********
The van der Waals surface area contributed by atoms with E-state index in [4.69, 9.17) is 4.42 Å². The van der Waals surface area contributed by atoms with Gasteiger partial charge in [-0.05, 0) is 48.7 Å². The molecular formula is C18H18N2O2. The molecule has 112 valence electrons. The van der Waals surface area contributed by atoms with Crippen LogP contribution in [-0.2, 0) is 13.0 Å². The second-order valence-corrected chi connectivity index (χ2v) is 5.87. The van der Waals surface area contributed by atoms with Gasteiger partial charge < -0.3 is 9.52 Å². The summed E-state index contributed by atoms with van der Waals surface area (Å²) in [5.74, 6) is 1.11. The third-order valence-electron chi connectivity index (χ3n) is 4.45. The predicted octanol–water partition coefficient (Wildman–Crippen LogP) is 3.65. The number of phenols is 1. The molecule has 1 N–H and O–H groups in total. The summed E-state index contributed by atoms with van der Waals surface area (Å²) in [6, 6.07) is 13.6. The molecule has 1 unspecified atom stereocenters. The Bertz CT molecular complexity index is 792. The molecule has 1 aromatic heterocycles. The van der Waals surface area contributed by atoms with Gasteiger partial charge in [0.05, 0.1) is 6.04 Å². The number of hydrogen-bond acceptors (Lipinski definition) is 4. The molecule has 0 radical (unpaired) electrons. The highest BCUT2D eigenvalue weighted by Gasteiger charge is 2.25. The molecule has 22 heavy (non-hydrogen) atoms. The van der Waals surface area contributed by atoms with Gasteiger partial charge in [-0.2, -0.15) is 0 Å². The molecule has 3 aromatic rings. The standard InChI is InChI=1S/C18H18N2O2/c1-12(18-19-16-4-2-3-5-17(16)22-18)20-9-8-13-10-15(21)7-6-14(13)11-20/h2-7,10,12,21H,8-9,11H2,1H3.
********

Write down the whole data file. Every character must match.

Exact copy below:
The van der Waals surface area contributed by atoms with E-state index in [4.69, 9.17) is 4.42 Å². The van der Waals surface area contributed by atoms with Gasteiger partial charge in [-0.05, 0) is 48.7 Å². The molecular formula is C18H18N2O2. The molecule has 112 valence electrons. The van der Waals surface area contributed by atoms with Crippen LogP contribution in [-0.2, 0) is 13.0 Å². The second-order valence-corrected chi connectivity index (χ2v) is 5.87. The van der Waals surface area contributed by atoms with Gasteiger partial charge < -0.3 is 9.52 Å². The summed E-state index contributed by atoms with van der Waals surface area (Å²) in [5.74, 6) is 1.11. The third-order valence-electron chi connectivity index (χ3n) is 4.45. The predicted octanol–water partition coefficient (Wildman–Crippen LogP) is 3.65. The number of phenols is 1. The molecule has 1 N–H and O–H groups in total. The summed E-state index contributed by atoms with van der Waals surface area (Å²) in [6, 6.07) is 13.6. The molecule has 1 unspecified atom stereocenters. The Bertz CT molecular complexity index is 792. The molecule has 1 aromatic heterocycles. The van der Waals surface area contributed by atoms with Gasteiger partial charge in [0.05, 0.1) is 6.04 Å². The number of hydrogen-bond acceptors (Lipinski definition) is 4. The molecule has 0 radical (unpaired) electrons. The highest BCUT2D eigenvalue weighted by Gasteiger charge is 2.25. The molecule has 22 heavy (non-hydrogen) atoms. The van der Waals surface area contributed by atoms with Gasteiger partial charge in [-0.2, -0.15) is 0 Å². The molecule has 3 aromatic rings. The standard InChI is InChI=1S/C18H18N2O2/c1-12(18-19-16-4-2-3-5-17(16)22-18)20-9-8-13-10-15(21)7-6-14(13)11-20/h2-7,10,12,21H,8-9,11H2,1H3.